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Muhammad Ali Mar 24, 2023 09:57am
IT sector exports is the only viable option that has the potential to save future. Pakistan has trained workforce, expertise & a huge pool of human capital. This sector needs a regulatory push & special tax incentives to take off. Sadly this Govt has no time for betterment of Pakistan.
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Tulukan Mairandi Mar 24, 2023 10:05am
Speaking of agriculture, there is a shortage of organic fertilizer. Human manure that's imported from India (via UAE) is mixed with meat, which is comsumed and relished by Pakistanis, instead of being used as fertilizer.
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Mohammad Ayub Mar 24, 2023 10:34am
Beyond doubt, the agricultural development must be the first priority in Pakistan. For, it not only would enhance the food requirements for Pakistan but also enable it to export to the nearby gulf states thereby maximizing foreign exchange.
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KU Mar 24, 2023 01:09pm
The pathetic condition of agriculture is of such a nature that if a professional businessman was to review an agriculture business plan of 10 hectares, he would term it as unfeasible. Farmers of the irrigated areas have reduced their cultivation due to the high cost of electricity and diesel. They need slow-release fertilizers (Nitrogen, Phosphorus, Potassium, and micronutrients) to ensure good crop and grain yields, and these are not available. The same is true for good seed varieties of various crops, farmers have no access to high-yielding varieties of any of the crops grown in summers or winters. But the worst rip-off is the price given to farmers by the middleman and the government, farmers who grow wheat and rice suffer the same fate. So let's not fool ourselves with utopian plans and wish full thinking. The lot at the helm of policy on agriculture are not qualified or interested in improving agriculture. We are headed towards a very unpleasant future and food insecurity.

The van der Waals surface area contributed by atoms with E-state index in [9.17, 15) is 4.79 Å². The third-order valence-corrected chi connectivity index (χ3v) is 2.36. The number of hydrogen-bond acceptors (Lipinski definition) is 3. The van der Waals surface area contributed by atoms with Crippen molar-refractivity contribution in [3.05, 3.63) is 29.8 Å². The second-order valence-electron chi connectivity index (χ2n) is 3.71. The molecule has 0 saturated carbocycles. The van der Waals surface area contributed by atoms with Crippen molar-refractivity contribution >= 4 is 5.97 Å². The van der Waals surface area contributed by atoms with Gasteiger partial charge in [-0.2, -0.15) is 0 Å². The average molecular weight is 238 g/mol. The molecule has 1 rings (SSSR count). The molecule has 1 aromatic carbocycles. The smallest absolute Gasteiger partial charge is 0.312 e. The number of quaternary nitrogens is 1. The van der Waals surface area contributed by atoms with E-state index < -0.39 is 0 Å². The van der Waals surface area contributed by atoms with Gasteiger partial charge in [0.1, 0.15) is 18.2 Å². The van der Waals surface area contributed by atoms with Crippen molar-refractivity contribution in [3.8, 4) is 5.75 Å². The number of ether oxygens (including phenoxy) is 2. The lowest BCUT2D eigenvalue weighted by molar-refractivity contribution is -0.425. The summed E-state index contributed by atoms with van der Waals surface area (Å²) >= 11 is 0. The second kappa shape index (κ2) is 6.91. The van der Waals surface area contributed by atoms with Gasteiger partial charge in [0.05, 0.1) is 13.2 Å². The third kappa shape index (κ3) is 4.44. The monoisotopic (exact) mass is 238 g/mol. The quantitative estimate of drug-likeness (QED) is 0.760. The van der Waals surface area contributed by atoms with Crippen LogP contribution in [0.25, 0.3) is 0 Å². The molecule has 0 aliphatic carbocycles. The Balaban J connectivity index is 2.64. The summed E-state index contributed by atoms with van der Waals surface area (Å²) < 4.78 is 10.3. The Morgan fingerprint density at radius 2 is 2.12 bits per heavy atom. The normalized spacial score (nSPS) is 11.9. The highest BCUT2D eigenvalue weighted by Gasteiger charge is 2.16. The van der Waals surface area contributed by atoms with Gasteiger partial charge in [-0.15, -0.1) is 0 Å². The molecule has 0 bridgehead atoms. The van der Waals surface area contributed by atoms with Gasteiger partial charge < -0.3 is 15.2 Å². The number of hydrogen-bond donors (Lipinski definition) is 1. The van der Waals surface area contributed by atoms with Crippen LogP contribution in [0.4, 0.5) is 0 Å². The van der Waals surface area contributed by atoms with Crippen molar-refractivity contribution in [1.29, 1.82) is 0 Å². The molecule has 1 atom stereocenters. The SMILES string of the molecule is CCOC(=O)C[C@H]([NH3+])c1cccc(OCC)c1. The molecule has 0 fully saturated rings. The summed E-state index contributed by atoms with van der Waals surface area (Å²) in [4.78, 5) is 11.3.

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bonce richard Mar 24, 2023 05:57pm
@Muhammad Ali, What do you think this govt will like our country to develop in every field where Punjabi Mafia and criminal army dominate the country? Our corrupted and Chor army making fools of all nations in the name of Islam and Kashmir, in this way they are sucking our blood.
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bonce richard Mar 24, 2023 06:03pm
@Mohammad Ayub, No doubt our country is an agricultural country where we have a lot of water fertile land, and a lot of natural resources, but Wadahra and Punjabi Mafia do not like that the country becomes self-sufficient in their requirement of food. Keep in your mind that the army is involved in business no way that our country stands by her own leg. The duty of the army is to see the security of the country.
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Abdullah Mar 25, 2023 07:31am
This wont be possible.Half of punjab is concrete jungle.Soon the nation wont have anything to eat as in villages also people are selling plots to make houses.Hence as pinjab eats concrete so will the whole country till balochistan is given importance and water.
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Abdullah Mar 25, 2023 07:31am
@Muhammad Ali, our it workforce is useless.less accept.except making useless webistes they cant do anything.
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Yousaf Hyat Mar 25, 2023 02:50pm
Seeds , tractors, tube wells, basic education of labor, pesticide open import , fertilizer and farm to market roads can all be done with price tag of 4 F- 16 aircraft. The choice is yours.
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Yousaf Hyat Mar 25, 2023 02:52pm
@Tulukan Mairandi, I thought you were an intelligent man. Unfortunately you are half man half monkey…
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Az_Iz Mar 25, 2023 10:21pm
@Yousaf Hyat , what a counter punch.